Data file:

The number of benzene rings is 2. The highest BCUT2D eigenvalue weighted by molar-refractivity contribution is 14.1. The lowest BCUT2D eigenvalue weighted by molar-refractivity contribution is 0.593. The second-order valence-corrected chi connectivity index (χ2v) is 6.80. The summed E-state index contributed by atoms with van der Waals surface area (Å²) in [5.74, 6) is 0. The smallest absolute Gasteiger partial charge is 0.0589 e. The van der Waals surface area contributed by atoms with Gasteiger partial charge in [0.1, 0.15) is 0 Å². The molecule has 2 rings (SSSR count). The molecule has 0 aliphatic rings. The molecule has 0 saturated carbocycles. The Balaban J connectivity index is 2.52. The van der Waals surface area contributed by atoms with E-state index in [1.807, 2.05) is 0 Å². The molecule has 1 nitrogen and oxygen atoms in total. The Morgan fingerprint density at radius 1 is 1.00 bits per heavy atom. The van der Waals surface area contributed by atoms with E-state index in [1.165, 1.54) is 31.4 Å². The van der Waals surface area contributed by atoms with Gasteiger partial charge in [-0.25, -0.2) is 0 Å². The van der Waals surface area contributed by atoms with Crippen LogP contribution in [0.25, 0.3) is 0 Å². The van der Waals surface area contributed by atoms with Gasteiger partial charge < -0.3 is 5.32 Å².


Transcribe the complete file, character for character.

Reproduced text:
The number of benzene rings is 2. The highest BCUT2D eigenvalue weighted by molar-refractivity contribution is 14.1. The lowest BCUT2D eigenvalue weighted by molar-refractivity contribution is 0.593. The second-order valence-corrected chi connectivity index (χ2v) is 6.80. The summed E-state index contributed by atoms with van der Waals surface area (Å²) in [5.74, 6) is 0. The smallest absolute Gasteiger partial charge is 0.0589 e. The van der Waals surface area contributed by atoms with Gasteiger partial charge in [0.1, 0.15) is 0 Å². The molecule has 2 rings (SSSR count). The molecule has 0 aliphatic rings. The molecule has 0 saturated carbocycles. The Balaban J connectivity index is 2.52. The van der Waals surface area contributed by atoms with E-state index in [1.807, 2.05) is 0 Å². The molecule has 1 nitrogen and oxygen atoms in total. The Morgan fingerprint density at radius 1 is 1.00 bits per heavy atom. The van der Waals surface area contributed by atoms with E-state index in [1.165, 1.54) is 31.4 Å². The van der Waals surface area contributed by atoms with Gasteiger partial charge in [-0.25, -0.2) is 0 Å². The van der Waals surface area contributed by atoms with Crippen LogP contribution in [0.25, 0.3) is 0 Å². The van der Waals surface area contributed by atoms with Gasteiger partial charge < -0.3 is 5.32 Å².